With 50 years of nursing between them, she and her husband understood that Bermuda needed Dignity House.

While working at the Mid Atlantic Wellness Institute as a teenager she questioned why patients kept coming back.

“I did see a return of people all the time. People go in for acute care, their health is settled but they have no tools to maintain what they have so they'll go back into hospital.”

At Dignity House the goal is to prevent that from happening.

“Who wants to continue to go back all the time? It's very disruptive to your life,” Mrs Darceuil said.

“We have some who say at the beginning, ‘I can't do this. I don't want to be here.’ You can see the extreme anxiety in their voice and in their face. And three to four months later, they’re bossing me around telling me what to do.”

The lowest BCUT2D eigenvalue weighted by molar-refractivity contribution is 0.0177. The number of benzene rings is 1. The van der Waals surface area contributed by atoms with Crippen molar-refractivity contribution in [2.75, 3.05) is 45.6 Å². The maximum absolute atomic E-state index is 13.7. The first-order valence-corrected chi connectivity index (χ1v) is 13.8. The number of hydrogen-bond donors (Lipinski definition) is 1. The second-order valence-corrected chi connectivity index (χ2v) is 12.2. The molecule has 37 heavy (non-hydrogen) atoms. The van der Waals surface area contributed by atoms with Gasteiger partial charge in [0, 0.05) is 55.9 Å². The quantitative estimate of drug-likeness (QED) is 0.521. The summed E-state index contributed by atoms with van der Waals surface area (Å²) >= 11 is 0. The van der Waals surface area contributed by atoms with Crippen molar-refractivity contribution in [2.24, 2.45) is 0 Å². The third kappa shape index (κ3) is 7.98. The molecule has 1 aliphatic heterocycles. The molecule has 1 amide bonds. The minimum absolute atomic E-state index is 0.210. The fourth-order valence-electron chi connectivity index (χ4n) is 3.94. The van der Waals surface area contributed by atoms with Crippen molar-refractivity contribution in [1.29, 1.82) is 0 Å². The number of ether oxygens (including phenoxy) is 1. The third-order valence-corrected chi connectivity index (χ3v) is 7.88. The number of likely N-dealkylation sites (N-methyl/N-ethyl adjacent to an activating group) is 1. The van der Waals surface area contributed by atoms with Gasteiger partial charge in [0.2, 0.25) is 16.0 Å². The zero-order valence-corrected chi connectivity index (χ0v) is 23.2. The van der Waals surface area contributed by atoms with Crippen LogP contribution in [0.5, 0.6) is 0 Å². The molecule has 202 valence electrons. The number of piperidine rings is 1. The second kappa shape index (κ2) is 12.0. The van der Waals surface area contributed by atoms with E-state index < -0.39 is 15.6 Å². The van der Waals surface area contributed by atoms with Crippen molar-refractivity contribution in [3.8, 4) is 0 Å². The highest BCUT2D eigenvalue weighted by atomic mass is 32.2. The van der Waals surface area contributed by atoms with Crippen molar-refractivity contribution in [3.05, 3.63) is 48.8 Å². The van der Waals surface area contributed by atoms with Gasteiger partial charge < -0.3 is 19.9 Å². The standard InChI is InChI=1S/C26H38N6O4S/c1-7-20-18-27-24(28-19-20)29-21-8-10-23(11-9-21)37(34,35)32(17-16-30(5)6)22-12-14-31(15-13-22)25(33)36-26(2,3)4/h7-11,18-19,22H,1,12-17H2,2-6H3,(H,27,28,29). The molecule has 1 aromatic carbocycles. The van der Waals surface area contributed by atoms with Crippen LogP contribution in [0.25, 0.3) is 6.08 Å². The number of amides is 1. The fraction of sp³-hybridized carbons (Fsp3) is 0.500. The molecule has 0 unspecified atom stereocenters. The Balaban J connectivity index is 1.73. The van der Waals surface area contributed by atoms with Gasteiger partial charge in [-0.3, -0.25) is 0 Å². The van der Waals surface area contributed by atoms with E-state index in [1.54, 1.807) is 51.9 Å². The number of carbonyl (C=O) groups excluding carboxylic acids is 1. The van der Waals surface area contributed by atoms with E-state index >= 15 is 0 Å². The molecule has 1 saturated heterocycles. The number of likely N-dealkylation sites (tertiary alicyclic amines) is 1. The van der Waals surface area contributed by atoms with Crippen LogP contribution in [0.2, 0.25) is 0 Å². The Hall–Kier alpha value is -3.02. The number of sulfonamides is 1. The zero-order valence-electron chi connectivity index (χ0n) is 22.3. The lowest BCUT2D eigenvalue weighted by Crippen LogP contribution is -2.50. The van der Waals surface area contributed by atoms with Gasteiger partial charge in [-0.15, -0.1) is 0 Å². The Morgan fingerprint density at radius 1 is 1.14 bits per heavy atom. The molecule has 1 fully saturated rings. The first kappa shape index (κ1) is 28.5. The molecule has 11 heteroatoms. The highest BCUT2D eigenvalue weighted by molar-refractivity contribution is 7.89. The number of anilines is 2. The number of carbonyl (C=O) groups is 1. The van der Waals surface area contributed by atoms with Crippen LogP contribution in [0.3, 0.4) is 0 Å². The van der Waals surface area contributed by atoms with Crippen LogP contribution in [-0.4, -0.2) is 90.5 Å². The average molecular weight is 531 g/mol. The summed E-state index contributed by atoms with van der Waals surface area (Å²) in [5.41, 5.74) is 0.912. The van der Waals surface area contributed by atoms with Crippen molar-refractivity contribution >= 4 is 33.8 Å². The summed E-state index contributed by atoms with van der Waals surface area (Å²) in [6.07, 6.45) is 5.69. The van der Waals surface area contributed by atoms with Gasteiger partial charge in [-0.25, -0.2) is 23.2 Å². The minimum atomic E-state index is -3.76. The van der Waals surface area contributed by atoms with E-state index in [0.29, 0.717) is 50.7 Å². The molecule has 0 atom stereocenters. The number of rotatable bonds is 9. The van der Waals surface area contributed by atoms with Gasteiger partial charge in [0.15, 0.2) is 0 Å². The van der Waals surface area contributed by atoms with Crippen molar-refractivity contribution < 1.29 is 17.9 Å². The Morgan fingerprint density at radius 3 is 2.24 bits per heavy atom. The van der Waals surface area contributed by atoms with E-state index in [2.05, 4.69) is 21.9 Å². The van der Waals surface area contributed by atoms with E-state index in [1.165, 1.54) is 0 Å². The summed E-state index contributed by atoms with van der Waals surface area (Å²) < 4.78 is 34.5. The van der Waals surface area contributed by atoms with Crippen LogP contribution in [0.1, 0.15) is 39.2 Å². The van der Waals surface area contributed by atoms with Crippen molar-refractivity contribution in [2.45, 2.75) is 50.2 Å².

Mr Darceuil said that Dignity House was the only place in Bermuda to treat the dual diagnosis of substance abuse and mental health disorders.

“Universally, especially in America, it's very limited the number of people that can actually do that so we have something really big to share.”

Veronica, 64, is grateful she was accepted into the programme.

She was married for 25 years. Her husband, who had served time in jail, had hidden his drug addiction from her. Meanwhile, she had “never really dealt with the depression” she had suffered throughout her life.

“We both had basically antisocial behaviours,” she said.

“I lived in an abandoned house for 13 years after being evicted from the Bermuda Housing Corporation programme because there was no middle pathway; there was no middle ground with counselling for me to go. I just didn't fit in a programme.

“When my husband died suddenly, I found out he had a lot of secrets. I was left coping with the secrets and didn't have the support. And then my son got killed and that's basically when my crisis happened.